For Immediate Release

 

Contact:         Lynn Fireside or Jerry Freisleben
                        Foley/Freisleben LLC, 213-955-0020
                        fireside@folfry.com; freisleben@folfry.com
                        Rachel Mandel, 213-624-2146
                        Rmandel@downtownla.com

DOWNTOWN LOS ANGELES ENJOYING REBIRTH
AS TELECOMMUNICATIONS HUB

Competition In Telecom & Internet, Proximity to Network Switching

Sparks Demand For Downtown Office Buildings

LOS ANGELES (Sept. 8, 1999) – A fortuitous combination of factors, including growth of the Internet and reasonable Downtown rents in office space located near switching facilities, is driving a trend toward Downtown Los Angeles’ emergence as the region’s hub for telecommunications companies.

Since the beginning of the year, leasing by telecom companies has resulted in the absorption of more than 340,000 sq. ft., according to figures supplied to the Downtown Center Business Improvement District (BID) by Cushman & Wakefield Market Research.

            “While the greatest beneficiaries of the demand by local and long-distance telecom and Internet service providers are previously empty Class B and C commercial buildings, Downtown Class A office towers are also experiencing a resurgence,” said Carol Schatz, president and chief executive officer of the Downtown Center BID.                                    

            “Many telecom firms are building their gateways to Asia through Los Angeles,” said Peter Anastassiou, general manager of real estate management firm Jones, Lang, Lasalle, “and they like to be near each other so they can interconnect.  This trend is really significant, and will attract other high tech companies to the area.  It shows Downtown has the infrastructure here to compete.”

“Absorption by the telecommunications companies seems to have no end in sight,” said Jason Warner, telecommunications specialist, Cushman & Wakefield.  “If you consider that we have only scratched the surface with Internet companies who utilize large quantities of bandwith, we can be very optimistic about the future.”

            Downtown’s landmark One Wilshire building has emerged as the nexus of telecom activity, due primarily to its proximity to the Pacific Bell/AT&T switching station on Grand Avenue. 

“Connectivity is the key.  In this case, it means having conduit connections for firms to run their own fiber into One Wilshire to interconnect with more than 100 other telecom tenants that have located their operations in the building,” Warner said.  “There are currently eight active buildings that have connectivity to One Wilshire and are marketing space to telecom tenants, and another one million square feet will come on line by year-end.”

Three of those buildings include:

        707 Wilshire Boulevard.  Formerly First Interstate Bank headquarters, Jones, Lang, Lasalle has leased almost 18,000 sq. ft. of space since the beginning of the year to Phoenix Integration, a wholesale carrier to the Far East, and nearly 7,000 sq. ft. to DDI Communications.  Existing tenant Verio, an Internet provider, has expanded its switch room equipment, and Destia Communications has leased almost 5,000 sq. ft. to house its sales office.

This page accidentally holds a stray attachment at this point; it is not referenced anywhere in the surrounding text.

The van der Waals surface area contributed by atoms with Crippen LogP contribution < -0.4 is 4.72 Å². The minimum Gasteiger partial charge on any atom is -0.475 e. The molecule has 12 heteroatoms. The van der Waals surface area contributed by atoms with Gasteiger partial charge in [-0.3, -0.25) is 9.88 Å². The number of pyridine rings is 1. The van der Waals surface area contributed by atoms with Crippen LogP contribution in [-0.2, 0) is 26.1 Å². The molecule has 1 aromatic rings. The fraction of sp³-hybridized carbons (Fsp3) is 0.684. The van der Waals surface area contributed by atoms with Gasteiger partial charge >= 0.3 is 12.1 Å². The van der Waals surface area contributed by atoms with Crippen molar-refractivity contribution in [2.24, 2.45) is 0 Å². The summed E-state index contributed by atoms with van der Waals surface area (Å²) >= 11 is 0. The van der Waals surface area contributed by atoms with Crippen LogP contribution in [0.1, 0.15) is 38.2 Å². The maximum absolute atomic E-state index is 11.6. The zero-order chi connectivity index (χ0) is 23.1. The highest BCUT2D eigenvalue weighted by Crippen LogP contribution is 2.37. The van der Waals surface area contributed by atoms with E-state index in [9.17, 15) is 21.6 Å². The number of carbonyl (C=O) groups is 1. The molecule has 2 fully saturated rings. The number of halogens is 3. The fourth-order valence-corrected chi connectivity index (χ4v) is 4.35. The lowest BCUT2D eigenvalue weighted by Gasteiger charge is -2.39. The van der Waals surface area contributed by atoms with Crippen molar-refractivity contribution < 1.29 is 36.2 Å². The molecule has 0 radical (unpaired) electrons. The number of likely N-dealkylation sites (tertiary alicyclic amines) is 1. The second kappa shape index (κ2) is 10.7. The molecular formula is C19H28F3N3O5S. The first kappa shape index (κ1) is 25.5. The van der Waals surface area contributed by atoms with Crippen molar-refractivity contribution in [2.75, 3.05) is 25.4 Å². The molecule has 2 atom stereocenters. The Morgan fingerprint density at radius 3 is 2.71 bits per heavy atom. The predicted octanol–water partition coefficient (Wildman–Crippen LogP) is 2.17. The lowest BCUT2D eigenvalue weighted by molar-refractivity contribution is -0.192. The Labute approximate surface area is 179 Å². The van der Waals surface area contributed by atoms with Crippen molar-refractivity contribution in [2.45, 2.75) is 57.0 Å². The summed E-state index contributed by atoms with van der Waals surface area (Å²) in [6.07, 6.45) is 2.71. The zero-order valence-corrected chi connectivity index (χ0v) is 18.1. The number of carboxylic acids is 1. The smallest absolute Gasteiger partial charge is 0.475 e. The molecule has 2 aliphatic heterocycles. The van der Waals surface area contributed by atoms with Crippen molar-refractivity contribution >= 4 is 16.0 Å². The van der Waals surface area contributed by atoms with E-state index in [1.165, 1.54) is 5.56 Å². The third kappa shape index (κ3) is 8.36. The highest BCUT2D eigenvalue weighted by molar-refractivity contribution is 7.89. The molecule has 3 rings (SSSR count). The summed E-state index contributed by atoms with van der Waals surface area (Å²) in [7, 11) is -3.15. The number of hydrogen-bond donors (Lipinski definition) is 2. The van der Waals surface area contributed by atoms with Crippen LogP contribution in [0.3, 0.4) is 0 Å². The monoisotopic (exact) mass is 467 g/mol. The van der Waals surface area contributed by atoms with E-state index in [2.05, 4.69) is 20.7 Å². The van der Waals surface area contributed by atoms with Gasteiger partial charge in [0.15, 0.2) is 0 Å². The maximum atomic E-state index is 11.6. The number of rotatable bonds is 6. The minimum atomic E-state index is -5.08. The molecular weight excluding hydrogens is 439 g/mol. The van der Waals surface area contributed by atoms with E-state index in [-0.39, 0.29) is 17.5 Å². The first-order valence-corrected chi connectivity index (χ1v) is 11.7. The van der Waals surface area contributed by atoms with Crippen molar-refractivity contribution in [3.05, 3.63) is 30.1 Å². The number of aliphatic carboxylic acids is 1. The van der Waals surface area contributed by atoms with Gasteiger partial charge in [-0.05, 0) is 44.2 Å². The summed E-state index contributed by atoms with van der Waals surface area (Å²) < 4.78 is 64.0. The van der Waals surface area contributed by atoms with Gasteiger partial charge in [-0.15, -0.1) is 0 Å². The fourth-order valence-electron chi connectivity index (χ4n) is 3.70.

800 South Hope Street. Formerly Bullocks’ headquarters, the building is an eight-story, steel and glass edifice that had been vacant since Bullocks’ merger with Macy’s in 1995.  Containing 241,000 sq. ft. of rentable space, the building is described by ACF Property Management’s Acquisition Head Rob Beguelin as the only exclusively “carrier hotel” in Los Angeles – it will house no offices other than telecommunications firms.  At present, its third floor serves as MCI Communications’ international switching portal between the United States and the Far East, and the basement as home of TELx, a provider of phone cards for consumers and switch services for other telecom companies.

        700 Wilshire Boulevard.  Downtown Properties has invested over $1 million in the necessary infrastructure to accommodate its telecommunications tenants.  According to Eric Bender, director of property management with Mas Asset Management and managing agent for Downtown Properties, the landlord has leased over 148,000 sq. ft. of telecom space since the first of the year.  Telecom tenant rosters in this, and other Downtown Properties telecom buildings at 818 West Seventh Street and 611 Wilshire, include such firms as Williams Communications, GTE, Level Three Communications, Allegiance Communications, Japan Telecom, British Telecom, Twister Communications and Splitrock Services. Additional telecommunications space is being leased at:

        600 West Seventh Street.  Formerly a Robinsons Department Store, Telecom Real Estate Services recently completed a major transaction with Internet business exchange carrier Equinix for some 130,000 rentable sq. ft. on the sixth and seventh floors.

        1200 West Seventh Street, Garland Building.  Wells Fargo Corporate Properties has leased about 158,000 sq. ft, and expects to lease a total of  174,000 sq. ft. by year-end.

 

The Downtown Center BID is a coalition of property owners united in their commitment to enhance the quality of life in Downtown Los Angeles.  The organization aims to help the 65-block central business district – The Heart of the City – achieve its full potential.  Nearly 250 property owners provide funds to the district via a special tax assessment.  Further information on Downtown events and real estate opportunities is available at www.downtownla.com.